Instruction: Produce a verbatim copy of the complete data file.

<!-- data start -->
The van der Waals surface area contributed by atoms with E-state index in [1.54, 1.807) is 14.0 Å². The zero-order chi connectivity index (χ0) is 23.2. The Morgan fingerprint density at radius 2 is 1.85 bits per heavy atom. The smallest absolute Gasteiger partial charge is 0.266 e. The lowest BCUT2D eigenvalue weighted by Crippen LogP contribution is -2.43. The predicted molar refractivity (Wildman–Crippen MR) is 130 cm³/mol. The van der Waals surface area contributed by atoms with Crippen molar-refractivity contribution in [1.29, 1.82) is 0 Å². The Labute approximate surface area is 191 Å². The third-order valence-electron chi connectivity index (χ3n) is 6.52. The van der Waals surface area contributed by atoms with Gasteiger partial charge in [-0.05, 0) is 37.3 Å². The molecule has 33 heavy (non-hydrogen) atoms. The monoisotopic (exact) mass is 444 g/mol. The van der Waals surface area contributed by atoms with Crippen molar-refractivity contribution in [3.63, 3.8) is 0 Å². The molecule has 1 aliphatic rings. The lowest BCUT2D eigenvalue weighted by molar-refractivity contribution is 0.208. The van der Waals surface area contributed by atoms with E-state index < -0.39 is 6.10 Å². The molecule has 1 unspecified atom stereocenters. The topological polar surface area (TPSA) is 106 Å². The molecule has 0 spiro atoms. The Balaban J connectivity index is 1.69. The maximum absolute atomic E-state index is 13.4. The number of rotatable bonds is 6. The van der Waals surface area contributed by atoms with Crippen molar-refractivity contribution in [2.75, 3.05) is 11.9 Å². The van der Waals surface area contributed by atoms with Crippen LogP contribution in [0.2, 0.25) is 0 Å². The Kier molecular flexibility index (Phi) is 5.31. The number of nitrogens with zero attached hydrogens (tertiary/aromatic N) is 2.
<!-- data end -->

The van der Waals surface area contributed by atoms with E-state index in [1.54, 1.807) is 14.0 Å². The zero-order chi connectivity index (χ0) is 23.2. The Morgan fingerprint density at radius 2 is 1.85 bits per heavy atom. The smallest absolute Gasteiger partial charge is 0.266 e. The lowest BCUT2D eigenvalue weighted by Crippen LogP contribution is -2.43. The predicted molar refractivity (Wildman–Crippen MR) is 130 cm³/mol. The van der Waals surface area contributed by atoms with Crippen molar-refractivity contribution in [1.29, 1.82) is 0 Å². The Labute approximate surface area is 191 Å². The third-order valence-electron chi connectivity index (χ3n) is 6.52. The van der Waals surface area contributed by atoms with Gasteiger partial charge in [-0.05, 0) is 37.3 Å². The molecule has 33 heavy (non-hydrogen) atoms. The monoisotopic (exact) mass is 444 g/mol. The van der Waals surface area contributed by atoms with Crippen molar-refractivity contribution in [3.63, 3.8) is 0 Å². The molecule has 1 aliphatic rings. The lowest BCUT2D eigenvalue weighted by molar-refractivity contribution is 0.208. The van der Waals surface area contributed by atoms with E-state index < -0.39 is 6.10 Å². The molecule has 1 unspecified atom stereocenters. The topological polar surface area (TPSA) is 106 Å². The molecule has 0 spiro atoms. The Balaban J connectivity index is 1.69. The maximum absolute atomic E-state index is 13.4. The number of rotatable bonds is 6. The van der Waals surface area contributed by atoms with Crippen molar-refractivity contribution in [2.75, 3.05) is 11.9 Å². The van der Waals surface area contributed by atoms with Crippen LogP contribution in [0.2, 0.25) is 0 Å². The Kier molecular flexibility index (Phi) is 5.31. The number of nitrogens with zero attached hydrogens (tertiary/aromatic N) is 2.